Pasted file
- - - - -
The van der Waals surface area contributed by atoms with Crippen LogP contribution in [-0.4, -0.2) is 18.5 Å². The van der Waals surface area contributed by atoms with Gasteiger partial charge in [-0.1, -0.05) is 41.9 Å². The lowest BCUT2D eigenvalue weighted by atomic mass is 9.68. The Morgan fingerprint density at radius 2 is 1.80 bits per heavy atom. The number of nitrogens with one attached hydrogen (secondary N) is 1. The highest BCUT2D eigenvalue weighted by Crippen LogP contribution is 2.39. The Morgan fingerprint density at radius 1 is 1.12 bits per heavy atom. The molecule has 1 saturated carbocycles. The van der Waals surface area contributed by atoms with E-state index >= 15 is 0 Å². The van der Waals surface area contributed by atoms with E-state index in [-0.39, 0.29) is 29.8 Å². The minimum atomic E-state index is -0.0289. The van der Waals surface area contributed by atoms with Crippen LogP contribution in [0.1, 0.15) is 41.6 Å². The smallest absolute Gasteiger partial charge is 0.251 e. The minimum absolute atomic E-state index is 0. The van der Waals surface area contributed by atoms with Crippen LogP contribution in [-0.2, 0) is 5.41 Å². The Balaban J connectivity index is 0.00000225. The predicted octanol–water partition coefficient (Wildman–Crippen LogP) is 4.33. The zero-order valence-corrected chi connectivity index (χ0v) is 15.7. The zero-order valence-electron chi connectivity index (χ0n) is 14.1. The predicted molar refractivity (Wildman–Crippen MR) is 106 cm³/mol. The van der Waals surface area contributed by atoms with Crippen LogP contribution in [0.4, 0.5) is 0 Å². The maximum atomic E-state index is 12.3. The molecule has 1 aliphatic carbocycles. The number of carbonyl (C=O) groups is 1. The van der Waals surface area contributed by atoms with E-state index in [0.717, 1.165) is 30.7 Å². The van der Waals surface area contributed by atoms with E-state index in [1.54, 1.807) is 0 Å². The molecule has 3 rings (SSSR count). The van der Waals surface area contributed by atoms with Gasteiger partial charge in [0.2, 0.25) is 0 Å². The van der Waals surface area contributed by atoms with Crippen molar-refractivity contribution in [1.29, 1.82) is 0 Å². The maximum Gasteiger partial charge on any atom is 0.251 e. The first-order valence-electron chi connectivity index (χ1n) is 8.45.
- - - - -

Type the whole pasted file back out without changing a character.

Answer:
The van der Waals surface area contributed by atoms with Crippen LogP contribution in [-0.4, -0.2) is 18.5 Å². The van der Waals surface area contributed by atoms with Gasteiger partial charge in [-0.1, -0.05) is 41.9 Å². The lowest BCUT2D eigenvalue weighted by atomic mass is 9.68. The Morgan fingerprint density at radius 2 is 1.80 bits per heavy atom. The number of nitrogens with one attached hydrogen (secondary N) is 1. The highest BCUT2D eigenvalue weighted by Crippen LogP contribution is 2.39. The Morgan fingerprint density at radius 1 is 1.12 bits per heavy atom. The molecule has 1 saturated carbocycles. The van der Waals surface area contributed by atoms with E-state index >= 15 is 0 Å². The van der Waals surface area contributed by atoms with E-state index in [-0.39, 0.29) is 29.8 Å². The minimum atomic E-state index is -0.0289. The van der Waals surface area contributed by atoms with Crippen LogP contribution in [0.1, 0.15) is 41.6 Å². The smallest absolute Gasteiger partial charge is 0.251 e. The minimum absolute atomic E-state index is 0. The van der Waals surface area contributed by atoms with Crippen LogP contribution in [-0.2, 0) is 5.41 Å². The Balaban J connectivity index is 0.00000225. The predicted octanol–water partition coefficient (Wildman–Crippen LogP) is 4.33. The zero-order valence-corrected chi connectivity index (χ0v) is 15.7. The zero-order valence-electron chi connectivity index (χ0n) is 14.1. The predicted molar refractivity (Wildman–Crippen MR) is 106 cm³/mol. The van der Waals surface area contributed by atoms with Crippen LogP contribution in [0.4, 0.5) is 0 Å². The maximum atomic E-state index is 12.3. The molecule has 1 aliphatic carbocycles. The number of carbonyl (C=O) groups is 1. The van der Waals surface area contributed by atoms with E-state index in [0.717, 1.165) is 30.7 Å². The van der Waals surface area contributed by atoms with E-state index in [1.54, 1.807) is 0 Å². The molecule has 3 rings (SSSR count). The van der Waals surface area contributed by atoms with Gasteiger partial charge in [0.2, 0.25) is 0 Å². The van der Waals surface area contributed by atoms with Crippen molar-refractivity contribution in [1.29, 1.82) is 0 Å². The maximum Gasteiger partial charge on any atom is 0.251 e. The first-order valence-electron chi connectivity index (χ1n) is 8.45.